How to Prune Lemon Verbena
The attractive lemon verbena shrub is so much more than just another pretty face. Delicious, relaxing flavored tea can easily be brewed from its sweet, aromatic, lemony leaves. Stems and greenery can also be rendered into aromatic oil for use in making your own personal fragrances. Foliage can be dried to create festive potpourris. Fast growing and virtually pest and disease free, lemon verbena is winter hardy only to USDA Zone 8, but with a heavy layer of winter mulch and the occasional sip of water, your shrub will return to you in the spring. These plants seem to thrive especially well when judiciously pruned throughout the growing season.
Use clean, sharp shears to prune your lemon verbena in mid-spring. Remove any dead or damaged wood. Cut main limbs and stems back to about 12 to 14 inches above ground level to encourage a neat, compact habit.
- The attractive lemon verbena shrub is so much more than just another pretty face.
- Delicious, relaxing flavored tea can easily be brewed from its sweet, aromatic, lemony leaves.
Begin harvesting leaves and stems from your lemon verbena early in the summer. Young growth can be trimmed back with scissors as much as 12 inches at any one time without harming the plant. The more you trim, the fuller the shrub will grow.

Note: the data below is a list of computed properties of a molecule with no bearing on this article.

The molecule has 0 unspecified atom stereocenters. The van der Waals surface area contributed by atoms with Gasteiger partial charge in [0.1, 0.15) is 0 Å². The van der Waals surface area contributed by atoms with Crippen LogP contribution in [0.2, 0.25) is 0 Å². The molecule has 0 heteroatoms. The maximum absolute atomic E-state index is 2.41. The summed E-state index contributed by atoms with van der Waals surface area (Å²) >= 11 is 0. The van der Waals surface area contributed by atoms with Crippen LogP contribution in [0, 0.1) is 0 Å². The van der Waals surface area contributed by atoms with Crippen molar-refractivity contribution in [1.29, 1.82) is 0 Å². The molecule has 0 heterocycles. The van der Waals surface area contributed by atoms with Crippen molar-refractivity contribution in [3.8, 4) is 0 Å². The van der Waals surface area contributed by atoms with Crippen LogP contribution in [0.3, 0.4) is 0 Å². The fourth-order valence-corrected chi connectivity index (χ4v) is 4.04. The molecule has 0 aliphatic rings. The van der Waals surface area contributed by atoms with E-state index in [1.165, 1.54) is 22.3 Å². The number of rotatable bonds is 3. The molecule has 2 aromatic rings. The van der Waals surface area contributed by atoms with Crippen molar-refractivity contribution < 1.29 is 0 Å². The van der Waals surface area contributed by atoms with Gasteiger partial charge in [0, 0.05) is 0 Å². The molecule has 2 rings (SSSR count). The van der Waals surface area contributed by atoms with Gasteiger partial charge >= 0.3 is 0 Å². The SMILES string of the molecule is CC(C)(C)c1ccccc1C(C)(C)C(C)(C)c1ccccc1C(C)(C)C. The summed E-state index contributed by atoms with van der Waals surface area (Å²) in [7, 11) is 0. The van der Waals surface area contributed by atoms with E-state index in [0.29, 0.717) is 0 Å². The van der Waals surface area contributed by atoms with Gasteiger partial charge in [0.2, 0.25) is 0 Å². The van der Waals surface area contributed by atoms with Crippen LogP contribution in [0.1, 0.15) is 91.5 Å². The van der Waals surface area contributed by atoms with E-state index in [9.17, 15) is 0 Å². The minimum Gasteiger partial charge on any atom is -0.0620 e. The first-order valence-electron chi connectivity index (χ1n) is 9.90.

Cut out any dead or damaged limbs whenever you see them, throughout the growing season.
Trim back any stems that you feel give the lemon verbena a shaggy appearance. This may be done anytime that you think the plant begins to look unkempt.
Prune the lemon verbena very well in early fall. Cut the entire plant back by one-third. Trim new growth completely back to the older growth.
- Begin harvesting leaves and stems from your lemon verbena early in the summer.
- Trim back any stems that you feel give the lemon verbena a shaggy appearance.
Care Of A Lemon Verbena
Lemon verbena requires regular watering and well-drained soil. A 2- to 3-inch layer of mulch conserves moisture, regulates soil temperature and keeps weeds in check. Mix the fertilizer according to the instructions on the label and then apply it to moist soil -- fertilizing dry soil may scorch the roots. Harvest lemon verbena just before the small flowers develop. If the plant looks scraggly, prune it hard in early spring, but leave a few buds on the stems, as new stems grow from the buds. Often, directing a strong stream of water at the plant is enough to dislodge a light infestation of aphids.
- Herbs2000.com: All About Cultivating Lemon Verbena
- Brooklyn Botanic Garden: Growing Lemon Verbena
- Penn State University Extension: Lemon Verbena
- Clemson University Extension: Herbs
- Mother Earth Living: Growing Lemon Verbena And Keeping It Alive
- Easy Bloom: Lemon Verbena (Aloysia Triphylla)
- The New Sunset Western Garden Book; Kathleen Norris Brenzel, Editor
A full-time writer since 2007, Axl J. Amistaadt is a DMS 2013 Outstanding Contributor Award recipient. He publishes online articles with major focus on pets, wildlife, gardening and fitness. He also covers parenting, juvenile science experiments, cooking and alternative/home remedies. Amistaadt has written book reviews for Work At Home Truth.